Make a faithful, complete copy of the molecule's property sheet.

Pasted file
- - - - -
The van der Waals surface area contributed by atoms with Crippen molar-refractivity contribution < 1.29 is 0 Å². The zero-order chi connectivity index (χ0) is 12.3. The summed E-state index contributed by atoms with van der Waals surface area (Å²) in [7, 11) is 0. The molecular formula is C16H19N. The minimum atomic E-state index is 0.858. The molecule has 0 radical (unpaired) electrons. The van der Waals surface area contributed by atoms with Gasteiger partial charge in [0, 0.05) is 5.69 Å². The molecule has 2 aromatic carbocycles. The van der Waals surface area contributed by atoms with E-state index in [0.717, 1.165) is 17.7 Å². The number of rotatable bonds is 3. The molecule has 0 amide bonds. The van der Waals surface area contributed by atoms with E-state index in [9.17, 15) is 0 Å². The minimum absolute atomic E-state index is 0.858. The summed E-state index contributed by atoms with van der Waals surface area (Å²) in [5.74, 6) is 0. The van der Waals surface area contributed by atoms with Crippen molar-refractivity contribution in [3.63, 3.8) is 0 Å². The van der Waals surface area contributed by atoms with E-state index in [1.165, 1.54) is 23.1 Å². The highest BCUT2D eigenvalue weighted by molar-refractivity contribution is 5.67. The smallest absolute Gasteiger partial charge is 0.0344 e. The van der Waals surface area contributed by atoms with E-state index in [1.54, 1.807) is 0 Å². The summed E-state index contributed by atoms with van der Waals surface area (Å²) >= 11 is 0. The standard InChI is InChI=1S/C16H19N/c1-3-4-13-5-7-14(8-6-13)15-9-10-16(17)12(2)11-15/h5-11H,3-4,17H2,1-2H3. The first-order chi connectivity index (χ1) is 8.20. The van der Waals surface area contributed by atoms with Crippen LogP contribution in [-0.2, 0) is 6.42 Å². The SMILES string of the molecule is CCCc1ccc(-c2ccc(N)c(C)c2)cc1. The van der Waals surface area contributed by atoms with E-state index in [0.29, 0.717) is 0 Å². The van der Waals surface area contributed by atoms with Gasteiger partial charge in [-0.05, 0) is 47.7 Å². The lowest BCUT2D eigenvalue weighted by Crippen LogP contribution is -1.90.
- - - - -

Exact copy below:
The van der Waals surface area contributed by atoms with Crippen molar-refractivity contribution < 1.29 is 0 Å². The zero-order chi connectivity index (χ0) is 12.3. The summed E-state index contributed by atoms with van der Waals surface area (Å²) in [7, 11) is 0. The molecular formula is C16H19N. The minimum atomic E-state index is 0.858. The molecule has 0 radical (unpaired) electrons. The van der Waals surface area contributed by atoms with Gasteiger partial charge in [0, 0.05) is 5.69 Å². The molecule has 2 aromatic carbocycles. The van der Waals surface area contributed by atoms with E-state index in [0.717, 1.165) is 17.7 Å². The number of rotatable bonds is 3. The molecule has 0 amide bonds. The van der Waals surface area contributed by atoms with E-state index in [9.17, 15) is 0 Å². The minimum absolute atomic E-state index is 0.858. The summed E-state index contributed by atoms with van der Waals surface area (Å²) in [5.74, 6) is 0. The van der Waals surface area contributed by atoms with Crippen molar-refractivity contribution in [3.63, 3.8) is 0 Å². The van der Waals surface area contributed by atoms with E-state index in [1.165, 1.54) is 23.1 Å². The highest BCUT2D eigenvalue weighted by molar-refractivity contribution is 5.67. The smallest absolute Gasteiger partial charge is 0.0344 e. The van der Waals surface area contributed by atoms with E-state index in [1.54, 1.807) is 0 Å². The summed E-state index contributed by atoms with van der Waals surface area (Å²) >= 11 is 0. The standard InChI is InChI=1S/C16H19N/c1-3-4-13-5-7-14(8-6-13)15-9-10-16(17)12(2)11-15/h5-11H,3-4,17H2,1-2H3. The first-order chi connectivity index (χ1) is 8.20. The van der Waals surface area contributed by atoms with Crippen LogP contribution in [-0.2, 0) is 6.42 Å². The SMILES string of the molecule is CCCc1ccc(-c2ccc(N)c(C)c2)cc1. The van der Waals surface area contributed by atoms with E-state index in [0.29, 0.717) is 0 Å². The van der Waals surface area contributed by atoms with Gasteiger partial charge in [-0.05, 0) is 47.7 Å². The lowest BCUT2D eigenvalue weighted by Crippen LogP contribution is -1.90.